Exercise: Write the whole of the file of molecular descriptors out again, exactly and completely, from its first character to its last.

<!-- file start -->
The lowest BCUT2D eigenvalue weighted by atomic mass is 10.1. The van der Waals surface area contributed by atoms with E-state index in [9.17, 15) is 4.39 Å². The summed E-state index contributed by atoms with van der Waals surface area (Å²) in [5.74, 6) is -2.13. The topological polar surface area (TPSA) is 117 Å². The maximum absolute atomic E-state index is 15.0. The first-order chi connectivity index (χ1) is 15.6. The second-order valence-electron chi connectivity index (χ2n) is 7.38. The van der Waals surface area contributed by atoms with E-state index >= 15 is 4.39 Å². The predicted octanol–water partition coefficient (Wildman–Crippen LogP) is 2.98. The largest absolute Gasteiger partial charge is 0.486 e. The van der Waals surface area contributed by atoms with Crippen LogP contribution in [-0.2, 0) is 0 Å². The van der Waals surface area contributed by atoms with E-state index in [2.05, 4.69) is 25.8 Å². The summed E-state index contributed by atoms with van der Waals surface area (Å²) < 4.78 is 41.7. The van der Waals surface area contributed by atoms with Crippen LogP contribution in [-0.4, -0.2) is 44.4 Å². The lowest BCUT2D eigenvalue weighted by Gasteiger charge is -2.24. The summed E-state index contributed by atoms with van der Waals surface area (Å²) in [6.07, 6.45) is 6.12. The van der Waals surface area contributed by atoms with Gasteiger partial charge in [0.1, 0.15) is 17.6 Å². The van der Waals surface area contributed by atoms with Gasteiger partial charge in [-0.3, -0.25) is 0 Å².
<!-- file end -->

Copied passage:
The lowest BCUT2D eigenvalue weighted by atomic mass is 10.1. The van der Waals surface area contributed by atoms with E-state index in [9.17, 15) is 4.39 Å². The summed E-state index contributed by atoms with van der Waals surface area (Å²) in [5.74, 6) is -2.13. The topological polar surface area (TPSA) is 117 Å². The maximum absolute atomic E-state index is 15.0. The first-order chi connectivity index (χ1) is 15.6. The second-order valence-electron chi connectivity index (χ2n) is 7.38. The van der Waals surface area contributed by atoms with E-state index >= 15 is 4.39 Å². The predicted octanol–water partition coefficient (Wildman–Crippen LogP) is 2.98. The largest absolute Gasteiger partial charge is 0.486 e. The van der Waals surface area contributed by atoms with Crippen LogP contribution in [-0.2, 0) is 0 Å². The van der Waals surface area contributed by atoms with E-state index in [2.05, 4.69) is 25.8 Å². The summed E-state index contributed by atoms with van der Waals surface area (Å²) < 4.78 is 41.7. The van der Waals surface area contributed by atoms with Crippen LogP contribution in [-0.4, -0.2) is 44.4 Å². The lowest BCUT2D eigenvalue weighted by Gasteiger charge is -2.24. The summed E-state index contributed by atoms with van der Waals surface area (Å²) in [6.07, 6.45) is 6.12. The van der Waals surface area contributed by atoms with Gasteiger partial charge in [0.1, 0.15) is 17.6 Å². The van der Waals surface area contributed by atoms with Gasteiger partial charge in [-0.3, -0.25) is 0 Å².